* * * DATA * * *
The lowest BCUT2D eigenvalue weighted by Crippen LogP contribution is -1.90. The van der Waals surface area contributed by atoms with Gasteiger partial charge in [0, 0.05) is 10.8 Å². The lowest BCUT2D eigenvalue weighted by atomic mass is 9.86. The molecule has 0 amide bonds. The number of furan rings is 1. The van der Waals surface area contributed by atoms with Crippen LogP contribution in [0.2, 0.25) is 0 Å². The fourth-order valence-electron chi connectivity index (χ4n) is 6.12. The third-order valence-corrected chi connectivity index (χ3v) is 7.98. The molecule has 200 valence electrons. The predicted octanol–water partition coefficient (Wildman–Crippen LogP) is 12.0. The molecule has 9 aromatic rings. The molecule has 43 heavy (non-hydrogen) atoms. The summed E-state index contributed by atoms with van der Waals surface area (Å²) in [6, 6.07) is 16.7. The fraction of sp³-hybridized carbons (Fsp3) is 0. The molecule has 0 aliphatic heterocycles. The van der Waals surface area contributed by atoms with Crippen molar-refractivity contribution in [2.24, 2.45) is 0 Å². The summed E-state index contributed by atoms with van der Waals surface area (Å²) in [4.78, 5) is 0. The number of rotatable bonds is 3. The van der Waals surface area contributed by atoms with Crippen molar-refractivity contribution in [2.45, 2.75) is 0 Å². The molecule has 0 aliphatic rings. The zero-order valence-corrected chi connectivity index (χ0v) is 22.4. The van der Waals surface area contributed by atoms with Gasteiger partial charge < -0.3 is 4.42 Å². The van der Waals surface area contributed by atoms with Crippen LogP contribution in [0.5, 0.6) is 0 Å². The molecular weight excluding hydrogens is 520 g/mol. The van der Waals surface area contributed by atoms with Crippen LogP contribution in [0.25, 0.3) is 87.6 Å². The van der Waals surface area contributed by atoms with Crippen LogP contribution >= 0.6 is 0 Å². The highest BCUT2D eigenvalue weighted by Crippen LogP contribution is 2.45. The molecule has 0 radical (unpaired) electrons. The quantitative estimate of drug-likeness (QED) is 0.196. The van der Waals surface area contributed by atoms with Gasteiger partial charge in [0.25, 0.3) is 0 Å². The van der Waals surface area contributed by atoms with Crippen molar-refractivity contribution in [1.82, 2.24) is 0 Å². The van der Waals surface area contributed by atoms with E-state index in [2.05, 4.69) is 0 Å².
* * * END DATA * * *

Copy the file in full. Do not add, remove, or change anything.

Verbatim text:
The lowest BCUT2D eigenvalue weighted by Crippen LogP contribution is -1.90. The van der Waals surface area contributed by atoms with Gasteiger partial charge in [0, 0.05) is 10.8 Å². The lowest BCUT2D eigenvalue weighted by atomic mass is 9.86. The molecule has 0 amide bonds. The number of furan rings is 1. The van der Waals surface area contributed by atoms with Crippen LogP contribution in [0.2, 0.25) is 0 Å². The fourth-order valence-electron chi connectivity index (χ4n) is 6.12. The third-order valence-corrected chi connectivity index (χ3v) is 7.98. The molecule has 200 valence electrons. The predicted octanol–water partition coefficient (Wildman–Crippen LogP) is 12.0. The molecule has 9 aromatic rings. The molecule has 43 heavy (non-hydrogen) atoms. The summed E-state index contributed by atoms with van der Waals surface area (Å²) in [6, 6.07) is 16.7. The fraction of sp³-hybridized carbons (Fsp3) is 0. The molecule has 0 aliphatic heterocycles. The van der Waals surface area contributed by atoms with Crippen molar-refractivity contribution in [2.24, 2.45) is 0 Å². The summed E-state index contributed by atoms with van der Waals surface area (Å²) in [4.78, 5) is 0. The number of rotatable bonds is 3. The van der Waals surface area contributed by atoms with Crippen molar-refractivity contribution in [2.45, 2.75) is 0 Å². The molecule has 0 aliphatic rings. The zero-order valence-corrected chi connectivity index (χ0v) is 22.4. The van der Waals surface area contributed by atoms with Gasteiger partial charge < -0.3 is 4.42 Å². The van der Waals surface area contributed by atoms with Crippen LogP contribution in [0.5, 0.6) is 0 Å². The molecular weight excluding hydrogens is 520 g/mol. The van der Waals surface area contributed by atoms with Crippen LogP contribution in [0.25, 0.3) is 87.6 Å². The van der Waals surface area contributed by atoms with Crippen LogP contribution >= 0.6 is 0 Å². The highest BCUT2D eigenvalue weighted by Crippen LogP contribution is 2.45. The molecule has 0 radical (unpaired) electrons. The quantitative estimate of drug-likeness (QED) is 0.196. The van der Waals surface area contributed by atoms with Gasteiger partial charge in [0.25, 0.3) is 0 Å². The van der Waals surface area contributed by atoms with Crippen molar-refractivity contribution in [1.82, 2.24) is 0 Å². The van der Waals surface area contributed by atoms with E-state index in [2.05, 4.69) is 0 Å².